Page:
What the next economic recession may look like?


Recessions are notoriously hard to predict, but consensus is growing among big banks and prominent economists that a downturn is coming as the Federal Reserve amps up its war on inflation. 

The Fed is hoping to achieve the rarest of economic feats as it moves into full inflation-fighting mode: cooling consumer demand enough so that prices stop rising, without crushing it so much that it throws the country into a recession. Although Fed policymakers are counting on finding that elusive sweet spot — known as a soft landing — history shows that the U.S. central bank often struggles to successfully thread the needle between tightening policy and preserving economic growth. 


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Bank of America, Deutsche Bank, Wells Fargo and Goldman Sachs are among the most notable firms forecasting the possibility of a recession within the next two years, as the U.S. central bank moves to aggressively tighten monetary policy in order to cool consumer demand and bring inflation back down to its 2% target.

While the economy remains fairly strong at the moment, there are growing signs that Wall Street may be right: Economic growth in the U.S. is already slowing, the Bureau of Labor Statistics reported earlier this month that gross domestic product unexpectedly shrank in the first quarter of the year, marking the worst performance since the spring of 2020, when the economy was still deep in the throes of the COVID-induced recession. 

Inflation pre-owned vehicles

A pedestrian walks past a pre-owned car sales lot in Miami, Florida on January 12, 2022.  (Photo by CHANDAN KHANNA/AFP via Getty Images / Getty Images)

Recessions are technically defined by two consecutive quarters of negative economic growth and are characterized by high unemployment, low or negative GDP growth, falling income, and slowing retail sales. But they vary widely in how they actually manifest, which is equally difficult to forecast.

Recent research from Alan Blinder, a former Federal Reserve Board vice-chairman and a Princeton economist identified 11 Fed tightening cycles since 1965, of which eight were followed by recessions. Most of the downturns were very mild: There were five instances in which GDP fell less than 1%, or there was no economic decline at all. 


“So will we get stuck with a recession? Maybe,” Blinder wrote in a recent Wall Street Journal op-ed. “The odds were probably above 50% even before the [first quarter] GDP report. But it’s important to note that any recession shouldn’t be deep and long, in contrast with those of the 1970s and early 1980s.”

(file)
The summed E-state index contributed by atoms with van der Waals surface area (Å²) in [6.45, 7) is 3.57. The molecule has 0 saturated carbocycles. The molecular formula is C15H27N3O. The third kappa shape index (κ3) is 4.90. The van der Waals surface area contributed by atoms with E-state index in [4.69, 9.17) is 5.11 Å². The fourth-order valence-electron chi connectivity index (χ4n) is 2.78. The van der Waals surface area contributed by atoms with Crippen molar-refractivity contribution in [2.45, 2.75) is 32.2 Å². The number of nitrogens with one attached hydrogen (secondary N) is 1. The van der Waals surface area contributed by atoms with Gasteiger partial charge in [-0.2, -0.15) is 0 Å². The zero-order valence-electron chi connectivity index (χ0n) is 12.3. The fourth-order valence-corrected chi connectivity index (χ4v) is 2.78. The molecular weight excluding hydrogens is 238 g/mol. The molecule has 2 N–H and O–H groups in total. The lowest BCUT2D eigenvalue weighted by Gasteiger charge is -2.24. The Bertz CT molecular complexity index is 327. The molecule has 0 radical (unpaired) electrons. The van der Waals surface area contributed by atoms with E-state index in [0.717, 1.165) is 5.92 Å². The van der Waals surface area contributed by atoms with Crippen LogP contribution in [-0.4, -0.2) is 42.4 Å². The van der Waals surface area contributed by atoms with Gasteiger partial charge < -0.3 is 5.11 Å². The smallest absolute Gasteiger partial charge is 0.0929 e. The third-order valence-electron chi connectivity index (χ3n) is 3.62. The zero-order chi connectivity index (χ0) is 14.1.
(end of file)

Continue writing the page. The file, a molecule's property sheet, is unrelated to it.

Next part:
The first economists on Wall Street to predict a downturn – Deutsche Bank strategists, led by Matthew Luzzetti – have projected a recession that begins next April as a result of the Fed’s efforts to tame inflation. But the team said it will likely be a “mild” one, much different from those experienced by Americans in 2008 and 2020. That could look like several years of anemic growth, or a very brief recession in which GDP does not fall too much and the economy bounces back relatively quickly. 

The Fed already voted to lift the short-term interest rate by 50-basis points in May and have signaled that similarly sized hikes are on the table at upcoming meetings as inflation remains near a 40-year high. Hiking interest rates tends to create higher rates on consumer and business loans, which slows the economy by forcing employers to cut back on spending.

Fed Chairman Jerome Powell has echoed that sentiment in recent public forums and promised the Fed will raise rates as high as needed to cool prices. 

Federal Reserve

A man wearing a mask walks past the U.S. Federal Reserve building in Washington D.C., the United States, on April 29, 2020.  ((Xinhua/Liu Jie via Getty Images) / Getty Images)

“What we need to see is inflation coming down in a clear and convincing way and we’re going to keep pushing until we see that,” he said last month during a Wall Street Journal live event. “If that involves moving past broadly understood levels of neutral we won’t hesitate at all to do that.”


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Of course, some economists are more pessimistic about the outlook. JPMorgan Chase CEO Jamie Dimon warned of a looming economic “hurricane” this week, citing fears over rising interest rates, inflation and the war in Ukraine. 

“I said there were storm clouds. But I’m going to change it. It’s a hurricane,” he said during a conference hosted by AllianceBernstein Holdings. “Right now it’s kind of sunny, things are doing fine, everyone thinks the Fed can handle it. That hurricane is right out there down the road coming our way. We don’t know if it’s a minor one or Superstorm Sandy. You better brace yourself.”


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